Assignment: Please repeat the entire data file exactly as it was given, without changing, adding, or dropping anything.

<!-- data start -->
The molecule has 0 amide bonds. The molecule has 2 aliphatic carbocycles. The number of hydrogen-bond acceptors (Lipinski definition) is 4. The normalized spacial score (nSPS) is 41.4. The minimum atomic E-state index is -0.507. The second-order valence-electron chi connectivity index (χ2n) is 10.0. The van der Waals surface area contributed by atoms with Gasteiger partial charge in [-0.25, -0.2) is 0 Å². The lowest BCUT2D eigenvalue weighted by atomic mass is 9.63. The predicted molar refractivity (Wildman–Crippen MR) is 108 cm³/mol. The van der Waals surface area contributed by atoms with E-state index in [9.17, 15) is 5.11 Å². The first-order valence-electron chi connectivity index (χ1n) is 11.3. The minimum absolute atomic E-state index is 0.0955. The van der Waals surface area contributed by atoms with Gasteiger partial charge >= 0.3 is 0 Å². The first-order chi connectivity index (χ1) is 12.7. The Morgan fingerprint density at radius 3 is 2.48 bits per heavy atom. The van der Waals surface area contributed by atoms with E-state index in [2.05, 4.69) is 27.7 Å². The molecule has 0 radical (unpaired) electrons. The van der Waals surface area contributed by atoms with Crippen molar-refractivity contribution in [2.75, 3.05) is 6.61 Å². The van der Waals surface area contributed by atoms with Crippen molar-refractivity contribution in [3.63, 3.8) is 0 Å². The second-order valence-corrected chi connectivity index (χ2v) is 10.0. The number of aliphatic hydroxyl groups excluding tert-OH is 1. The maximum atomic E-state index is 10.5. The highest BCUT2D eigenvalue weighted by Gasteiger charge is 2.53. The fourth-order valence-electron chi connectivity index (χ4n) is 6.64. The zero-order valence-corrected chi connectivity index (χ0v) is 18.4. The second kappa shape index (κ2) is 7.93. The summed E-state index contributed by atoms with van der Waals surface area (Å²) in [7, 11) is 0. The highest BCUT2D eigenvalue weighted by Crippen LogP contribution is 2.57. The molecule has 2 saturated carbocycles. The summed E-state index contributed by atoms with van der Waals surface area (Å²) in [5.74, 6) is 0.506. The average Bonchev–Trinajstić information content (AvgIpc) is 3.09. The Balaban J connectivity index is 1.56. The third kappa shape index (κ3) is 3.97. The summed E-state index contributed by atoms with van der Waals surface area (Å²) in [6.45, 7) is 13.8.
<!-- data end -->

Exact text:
The molecule has 0 amide bonds. The molecule has 2 aliphatic carbocycles. The number of hydrogen-bond acceptors (Lipinski definition) is 4. The normalized spacial score (nSPS) is 41.4. The minimum atomic E-state index is -0.507. The second-order valence-electron chi connectivity index (χ2n) is 10.0. The van der Waals surface area contributed by atoms with Gasteiger partial charge in [-0.25, -0.2) is 0 Å². The lowest BCUT2D eigenvalue weighted by atomic mass is 9.63. The predicted molar refractivity (Wildman–Crippen MR) is 108 cm³/mol. The van der Waals surface area contributed by atoms with E-state index in [9.17, 15) is 5.11 Å². The first-order valence-electron chi connectivity index (χ1n) is 11.3. The minimum absolute atomic E-state index is 0.0955. The van der Waals surface area contributed by atoms with Gasteiger partial charge >= 0.3 is 0 Å². The first-order chi connectivity index (χ1) is 12.7. The Morgan fingerprint density at radius 3 is 2.48 bits per heavy atom. The van der Waals surface area contributed by atoms with E-state index in [2.05, 4.69) is 27.7 Å². The molecule has 0 radical (unpaired) electrons. The van der Waals surface area contributed by atoms with Crippen molar-refractivity contribution in [2.75, 3.05) is 6.61 Å². The van der Waals surface area contributed by atoms with Crippen molar-refractivity contribution in [3.63, 3.8) is 0 Å². The second-order valence-corrected chi connectivity index (χ2v) is 10.0. The number of aliphatic hydroxyl groups excluding tert-OH is 1. The maximum atomic E-state index is 10.5. The highest BCUT2D eigenvalue weighted by Gasteiger charge is 2.53. The fourth-order valence-electron chi connectivity index (χ4n) is 6.64. The zero-order valence-corrected chi connectivity index (χ0v) is 18.4. The second kappa shape index (κ2) is 7.93. The summed E-state index contributed by atoms with van der Waals surface area (Å²) in [7, 11) is 0. The highest BCUT2D eigenvalue weighted by Crippen LogP contribution is 2.57. The molecule has 2 saturated carbocycles. The summed E-state index contributed by atoms with van der Waals surface area (Å²) in [5.74, 6) is 0.506. The average Bonchev–Trinajstić information content (AvgIpc) is 3.09. The Balaban J connectivity index is 1.56. The third kappa shape index (κ3) is 3.97. The summed E-state index contributed by atoms with van der Waals surface area (Å²) in [6.45, 7) is 13.8.